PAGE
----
Sunday , October 22 2017
Home / Resources / Articles / Metformin Alone or With Insulin Safe in Gestational Diabetes 

Metformin Alone or With Insulin Safe in Gestational Diabetes 

In pregnant women with gestational diabetes, metformin alone or metformin supplemented with insulin did not increase perinatal complications vs insulin alone, according to the results of a new study. "Metformin is a logical treatment for women with gestational diabetes mellitus, but randomized trials to assess the efficacy and safety of its use for this condition are lacking," write Janet A. Rowan, MB, ChB, from Auckland City Hospital in Auckland, New Zealand, and colleagues from the Metformin in Gestational Diabetes Trial Investigators.

In this trial, 751 women with gestational diabetes mellitus at 20 to 33 weeks of gestation were randomized to receive open treatment with metformin plus supplemental insulin if needed or insulin alone. The main endpoints were a composite outcome of neonatal hypoglycemia, respiratory distress, need for phototherapy, birth trauma, 5-minute Apgar score of less than 7, or prematurity.

The trial was designed to rule out a 33% increase (from 30% – 40%) in this composite endpoint in infants of women treated with metformin vs those treated with insulin. Secondary endpoints were neonatal anthropometric measurements, maternal glycemic control, maternal hypertensive complications, postpartum glucose tolerance, and tolerability and acceptability of treatment.

Of 363 women randomized to receive metformin, 92.6% continued to receive metformin until delivery, and 46.3% received supplemental insulin. The primary composite endpoint occurred in 32.0% of the group randomized to receive metformin and 32.2% of those randomized to receive insulin (relative risk [RR], 1.00; 95% confidence interval [CI], 0.90 – 1.10).

Compared with women in the insulin group, more women in the metformin group stated that they would choose to receive their assigned treatment again (76.6% vs 27.2%; P < .001). Other secondary endpoints were similar in both groups, and there were no serious adverse events associated with metformin use.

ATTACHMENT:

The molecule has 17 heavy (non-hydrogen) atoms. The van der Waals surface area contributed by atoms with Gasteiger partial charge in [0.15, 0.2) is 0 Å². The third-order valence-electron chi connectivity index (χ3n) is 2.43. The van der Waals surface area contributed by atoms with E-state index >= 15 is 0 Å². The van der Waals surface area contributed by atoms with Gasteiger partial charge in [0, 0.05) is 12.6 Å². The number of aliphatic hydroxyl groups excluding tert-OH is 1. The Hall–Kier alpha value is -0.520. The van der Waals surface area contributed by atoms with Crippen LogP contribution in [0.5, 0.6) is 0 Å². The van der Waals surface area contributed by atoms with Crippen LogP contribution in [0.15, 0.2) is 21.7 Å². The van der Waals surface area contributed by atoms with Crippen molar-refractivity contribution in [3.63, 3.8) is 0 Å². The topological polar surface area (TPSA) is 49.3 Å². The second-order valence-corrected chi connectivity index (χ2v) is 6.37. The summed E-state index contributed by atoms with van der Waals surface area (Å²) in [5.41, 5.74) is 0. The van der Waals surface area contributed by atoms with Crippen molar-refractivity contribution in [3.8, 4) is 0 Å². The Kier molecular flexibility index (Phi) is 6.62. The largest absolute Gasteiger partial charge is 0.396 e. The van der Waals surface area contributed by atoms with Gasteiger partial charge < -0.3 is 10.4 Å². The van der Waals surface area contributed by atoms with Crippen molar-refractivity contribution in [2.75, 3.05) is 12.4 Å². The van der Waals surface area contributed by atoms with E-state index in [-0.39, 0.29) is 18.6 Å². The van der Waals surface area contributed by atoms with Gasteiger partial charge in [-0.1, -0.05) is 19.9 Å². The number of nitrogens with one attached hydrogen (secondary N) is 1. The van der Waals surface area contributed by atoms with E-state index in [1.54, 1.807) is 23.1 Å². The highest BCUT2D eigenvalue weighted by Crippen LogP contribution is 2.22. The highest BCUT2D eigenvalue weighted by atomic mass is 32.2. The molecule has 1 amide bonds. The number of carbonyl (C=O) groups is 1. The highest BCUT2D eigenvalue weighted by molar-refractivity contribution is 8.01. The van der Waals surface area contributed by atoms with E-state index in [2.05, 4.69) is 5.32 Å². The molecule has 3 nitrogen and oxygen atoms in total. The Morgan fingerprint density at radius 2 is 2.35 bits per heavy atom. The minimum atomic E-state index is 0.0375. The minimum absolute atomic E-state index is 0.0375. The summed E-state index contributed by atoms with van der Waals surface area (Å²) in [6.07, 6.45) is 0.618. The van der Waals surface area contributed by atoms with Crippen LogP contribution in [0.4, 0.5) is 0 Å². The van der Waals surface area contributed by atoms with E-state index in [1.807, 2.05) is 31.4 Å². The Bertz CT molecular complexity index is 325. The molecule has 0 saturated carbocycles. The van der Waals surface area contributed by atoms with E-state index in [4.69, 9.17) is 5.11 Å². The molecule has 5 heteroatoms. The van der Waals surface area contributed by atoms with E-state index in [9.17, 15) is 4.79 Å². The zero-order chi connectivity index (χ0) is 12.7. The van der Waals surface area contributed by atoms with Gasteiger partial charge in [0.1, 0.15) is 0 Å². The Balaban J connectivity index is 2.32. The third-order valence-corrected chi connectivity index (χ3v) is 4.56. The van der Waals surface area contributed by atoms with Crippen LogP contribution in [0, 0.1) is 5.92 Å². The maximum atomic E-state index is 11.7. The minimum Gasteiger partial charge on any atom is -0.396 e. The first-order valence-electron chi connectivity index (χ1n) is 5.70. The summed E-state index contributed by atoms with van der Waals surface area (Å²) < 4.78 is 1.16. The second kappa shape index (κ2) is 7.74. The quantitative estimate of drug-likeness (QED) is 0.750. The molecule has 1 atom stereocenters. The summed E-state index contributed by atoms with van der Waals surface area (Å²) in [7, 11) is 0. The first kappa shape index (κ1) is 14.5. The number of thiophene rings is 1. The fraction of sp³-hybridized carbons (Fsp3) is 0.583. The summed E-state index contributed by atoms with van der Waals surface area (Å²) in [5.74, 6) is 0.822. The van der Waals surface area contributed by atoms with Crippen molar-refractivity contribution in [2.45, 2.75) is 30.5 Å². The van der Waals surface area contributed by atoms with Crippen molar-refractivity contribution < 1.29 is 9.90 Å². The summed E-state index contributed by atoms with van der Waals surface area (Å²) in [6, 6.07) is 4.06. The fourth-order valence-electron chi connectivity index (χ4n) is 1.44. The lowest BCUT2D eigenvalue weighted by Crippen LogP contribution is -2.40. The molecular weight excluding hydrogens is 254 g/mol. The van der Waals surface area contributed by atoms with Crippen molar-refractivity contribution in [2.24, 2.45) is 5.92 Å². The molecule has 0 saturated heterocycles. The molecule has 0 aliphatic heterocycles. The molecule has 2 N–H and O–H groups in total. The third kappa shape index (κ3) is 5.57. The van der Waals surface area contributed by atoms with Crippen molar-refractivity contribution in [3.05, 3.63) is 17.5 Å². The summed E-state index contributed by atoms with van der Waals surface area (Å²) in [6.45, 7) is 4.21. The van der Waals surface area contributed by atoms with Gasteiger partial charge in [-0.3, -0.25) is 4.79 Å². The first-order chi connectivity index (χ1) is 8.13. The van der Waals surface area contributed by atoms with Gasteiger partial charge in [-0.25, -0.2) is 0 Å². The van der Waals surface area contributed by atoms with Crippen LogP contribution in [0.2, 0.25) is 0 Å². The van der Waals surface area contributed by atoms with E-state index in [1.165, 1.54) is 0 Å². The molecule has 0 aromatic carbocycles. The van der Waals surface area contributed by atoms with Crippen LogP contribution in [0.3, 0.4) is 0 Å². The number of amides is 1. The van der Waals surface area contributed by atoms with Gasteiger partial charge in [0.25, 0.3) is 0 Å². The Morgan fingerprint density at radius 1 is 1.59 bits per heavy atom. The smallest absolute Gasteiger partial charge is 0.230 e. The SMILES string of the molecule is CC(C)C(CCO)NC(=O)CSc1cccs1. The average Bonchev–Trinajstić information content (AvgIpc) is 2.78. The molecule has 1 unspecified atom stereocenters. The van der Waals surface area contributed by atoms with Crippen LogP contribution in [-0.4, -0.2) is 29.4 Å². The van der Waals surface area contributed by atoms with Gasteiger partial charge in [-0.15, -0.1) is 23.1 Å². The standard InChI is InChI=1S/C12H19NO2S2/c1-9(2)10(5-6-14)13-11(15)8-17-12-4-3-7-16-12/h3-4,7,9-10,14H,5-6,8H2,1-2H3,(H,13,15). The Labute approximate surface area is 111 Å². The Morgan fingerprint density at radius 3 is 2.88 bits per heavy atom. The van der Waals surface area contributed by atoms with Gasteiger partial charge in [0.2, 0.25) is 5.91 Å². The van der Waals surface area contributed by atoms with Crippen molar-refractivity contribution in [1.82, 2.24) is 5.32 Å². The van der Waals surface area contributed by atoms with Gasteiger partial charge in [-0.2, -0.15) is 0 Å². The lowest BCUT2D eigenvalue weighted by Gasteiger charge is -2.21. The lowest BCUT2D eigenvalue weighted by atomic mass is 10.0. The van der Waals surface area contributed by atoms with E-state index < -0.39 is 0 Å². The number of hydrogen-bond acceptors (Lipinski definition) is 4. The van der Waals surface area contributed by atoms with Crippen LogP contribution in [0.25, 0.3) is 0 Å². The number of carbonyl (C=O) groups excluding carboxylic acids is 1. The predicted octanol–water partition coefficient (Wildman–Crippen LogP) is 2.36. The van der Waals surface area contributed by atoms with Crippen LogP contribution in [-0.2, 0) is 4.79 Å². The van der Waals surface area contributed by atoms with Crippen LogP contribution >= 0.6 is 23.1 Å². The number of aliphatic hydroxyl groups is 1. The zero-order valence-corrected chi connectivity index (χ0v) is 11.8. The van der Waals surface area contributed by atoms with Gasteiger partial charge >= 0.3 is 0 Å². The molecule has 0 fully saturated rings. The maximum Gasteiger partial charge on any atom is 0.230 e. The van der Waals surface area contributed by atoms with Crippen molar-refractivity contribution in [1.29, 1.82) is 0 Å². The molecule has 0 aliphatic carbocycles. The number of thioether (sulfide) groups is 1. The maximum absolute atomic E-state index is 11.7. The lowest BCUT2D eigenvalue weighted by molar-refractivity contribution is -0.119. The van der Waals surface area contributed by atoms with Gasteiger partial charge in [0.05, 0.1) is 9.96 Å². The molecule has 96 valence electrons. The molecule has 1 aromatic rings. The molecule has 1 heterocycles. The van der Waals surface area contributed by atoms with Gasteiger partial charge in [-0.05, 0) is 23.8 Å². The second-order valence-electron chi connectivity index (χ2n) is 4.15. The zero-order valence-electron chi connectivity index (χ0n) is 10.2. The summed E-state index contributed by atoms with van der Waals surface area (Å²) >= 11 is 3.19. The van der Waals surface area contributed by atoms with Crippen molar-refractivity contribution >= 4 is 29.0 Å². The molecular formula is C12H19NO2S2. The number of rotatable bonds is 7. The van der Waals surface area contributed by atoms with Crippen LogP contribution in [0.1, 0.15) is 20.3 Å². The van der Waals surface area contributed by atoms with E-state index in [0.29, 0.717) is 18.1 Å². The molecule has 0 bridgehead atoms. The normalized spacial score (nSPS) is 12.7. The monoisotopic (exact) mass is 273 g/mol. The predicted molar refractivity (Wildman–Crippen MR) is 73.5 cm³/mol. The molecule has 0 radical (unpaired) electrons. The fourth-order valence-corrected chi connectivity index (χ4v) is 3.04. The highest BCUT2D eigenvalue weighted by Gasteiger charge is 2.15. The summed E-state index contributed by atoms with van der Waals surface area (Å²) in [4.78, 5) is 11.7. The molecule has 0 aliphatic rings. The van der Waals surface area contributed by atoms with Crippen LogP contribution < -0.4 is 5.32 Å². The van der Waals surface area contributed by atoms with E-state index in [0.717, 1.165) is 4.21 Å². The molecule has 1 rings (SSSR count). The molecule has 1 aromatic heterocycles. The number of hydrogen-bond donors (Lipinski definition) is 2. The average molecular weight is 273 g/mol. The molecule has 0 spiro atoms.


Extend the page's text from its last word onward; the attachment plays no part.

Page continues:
"In women with gestational diabetes mellitus, metformin (alone or with supplemental insulin) is not associated with increased perinatal complications as compared with insulin," the study authors write. "The women preferred metformin to insulin treatment."

Limitations of this study include open-label design; lack of blinding; use of a superiority design to determine whether insulin was superior to metformin, with acceptance rather than proof of the null hypothesis (that there is no difference between treatments); use of a composite outcome that included outcomes of differing clinical significance; and lack of follow-up data for offspring.

"Further follow-up data are needed to establish long-term safety," the study authors conclude.

In Conclusion,  women with gestational diabetes, metformin (alone or with supplemental insulin) is not associated with increased perinatal complications as compared with insulin. The women preferred metformin to insulin treatment.

"The main question now is whether metformin is better or worse than glyburide, an acceptable alternative pill," Drs. Ecker and Greene write. "Identifying women at risk for diabetes offers the possibility of intervention to reduce risk, yet frequently these women do not receive recommended follow-up and surveillance. . . . Recognizing the continuum of risk between hyperglycemia in pregnancy and associated outcomes, we should recommit ourselves to sharing this information so that it can meaningfully affect a woman’s health long after she has completed childbearing."

Practice Pearls:

  • In the Metformin in Gestational Diabetes Trial, metformin (alone or with supplemental insulin) was not associated with increased perinatal complications vs insulin. The primary composite endpoints occurred in 32.0% of the group randomized to receive metformin and 32.2% of those randomized to receive insulin.
  • In this trial, the women preferred metformin to insulin treatment. Compared with women in the insulin group, more women in the metformin group stated that they would choose to receive their assigned treatment again. There were no serious adverse events associated with metformin use.

N Engl J Med. May 8, 2008;358:2003-2015, 2061-2063.